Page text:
Objective: Cardiovascular disease is the first cause of mortality in women in North America. The risk of cardiovascular disease increases sharply after middle age in women, especially after menopause. The aim was to investigate changes in body composition and cardiometabolic profile throughout the menopausal transition.
Methods: This was a 5-year observational, longitudinal study on the menopausal transition. The study included 102 premenopausal women at baseline (age, 49.9 ± 1.9 y; body mass index, 23.3 ± 2.2 kg/m2). Outcome measures include menopause status, body composition by dual-energy x-ray absorptiometry (total fat mass [FM], trunk FM, and total fat-free mass), waist circumference, visceral and abdominal subcutaneous fat, fasting glucose and insulin levels, homeostasis model assessment of insulin resistance, plasma lipid levels (triglycerides, total cholesterol, and high- and low-density lipoprotein cholesterol), and resting blood pressure.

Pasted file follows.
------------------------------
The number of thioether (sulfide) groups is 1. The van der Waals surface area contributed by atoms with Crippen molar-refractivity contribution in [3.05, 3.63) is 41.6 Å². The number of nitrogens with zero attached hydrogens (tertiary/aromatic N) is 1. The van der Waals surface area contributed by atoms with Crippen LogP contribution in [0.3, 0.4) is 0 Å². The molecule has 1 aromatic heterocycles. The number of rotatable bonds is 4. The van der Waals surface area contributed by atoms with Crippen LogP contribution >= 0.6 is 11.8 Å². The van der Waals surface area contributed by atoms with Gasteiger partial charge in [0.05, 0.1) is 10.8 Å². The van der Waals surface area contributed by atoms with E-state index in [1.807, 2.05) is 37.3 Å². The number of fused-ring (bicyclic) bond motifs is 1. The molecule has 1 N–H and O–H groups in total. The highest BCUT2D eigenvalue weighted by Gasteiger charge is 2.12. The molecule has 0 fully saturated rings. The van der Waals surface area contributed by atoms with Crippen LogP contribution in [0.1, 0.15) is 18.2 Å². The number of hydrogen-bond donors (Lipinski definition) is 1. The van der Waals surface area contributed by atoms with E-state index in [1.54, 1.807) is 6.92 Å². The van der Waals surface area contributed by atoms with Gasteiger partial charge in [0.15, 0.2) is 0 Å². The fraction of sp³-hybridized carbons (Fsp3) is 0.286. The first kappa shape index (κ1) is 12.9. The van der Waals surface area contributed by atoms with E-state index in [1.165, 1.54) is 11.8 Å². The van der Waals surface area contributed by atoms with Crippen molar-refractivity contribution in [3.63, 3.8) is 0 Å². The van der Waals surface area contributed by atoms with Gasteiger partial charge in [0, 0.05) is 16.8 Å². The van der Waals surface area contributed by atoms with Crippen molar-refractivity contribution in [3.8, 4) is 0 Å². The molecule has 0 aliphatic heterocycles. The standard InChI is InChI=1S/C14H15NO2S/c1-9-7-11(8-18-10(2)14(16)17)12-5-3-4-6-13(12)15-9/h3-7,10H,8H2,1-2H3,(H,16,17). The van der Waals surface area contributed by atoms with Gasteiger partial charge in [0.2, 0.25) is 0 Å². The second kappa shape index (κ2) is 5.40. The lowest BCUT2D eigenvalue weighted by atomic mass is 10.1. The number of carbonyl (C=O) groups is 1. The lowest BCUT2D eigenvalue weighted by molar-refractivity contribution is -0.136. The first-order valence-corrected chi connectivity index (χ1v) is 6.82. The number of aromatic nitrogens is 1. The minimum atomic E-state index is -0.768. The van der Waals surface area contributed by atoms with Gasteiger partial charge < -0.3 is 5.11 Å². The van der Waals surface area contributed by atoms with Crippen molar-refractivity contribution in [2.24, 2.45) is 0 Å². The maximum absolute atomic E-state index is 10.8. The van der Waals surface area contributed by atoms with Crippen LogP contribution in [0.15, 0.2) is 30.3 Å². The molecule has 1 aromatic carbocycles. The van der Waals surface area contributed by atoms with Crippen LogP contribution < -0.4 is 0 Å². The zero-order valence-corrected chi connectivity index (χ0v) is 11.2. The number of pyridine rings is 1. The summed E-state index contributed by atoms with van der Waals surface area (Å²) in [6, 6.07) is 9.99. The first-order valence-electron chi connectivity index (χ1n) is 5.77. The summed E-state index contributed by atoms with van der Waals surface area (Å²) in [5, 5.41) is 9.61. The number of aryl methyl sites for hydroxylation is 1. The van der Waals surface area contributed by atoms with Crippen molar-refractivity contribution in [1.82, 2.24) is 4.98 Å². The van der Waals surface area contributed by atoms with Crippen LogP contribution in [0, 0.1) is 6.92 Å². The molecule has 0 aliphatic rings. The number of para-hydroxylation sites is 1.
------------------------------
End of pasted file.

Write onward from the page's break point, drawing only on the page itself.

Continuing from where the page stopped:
Results: Repeated-measure analyses revealed significant increases for FM, percentage FM, trunk FM, visceral fat, plasma fasting glucose, and high-density lipoprotein cholesterol (0.05 > P < 0.01) and a significant decrease for plasma glucose levels after follow-up. Those who were in perimenopause or postmenopause by year 3 of the study showed a significant increase in visceral fat (P < 0.01) compared with baseline. Despite some significant changes in the metabolic profile among the menopause statuses, the women did not show any cardiometabolic deterioration by the end of the study.
Conclusions: Our results suggest that changes in body composition and fat distribution can occur in nonobese women as they go through the menopausal transition. However, these changes were not accompanied by cardiometabolic deteriorations in the present study.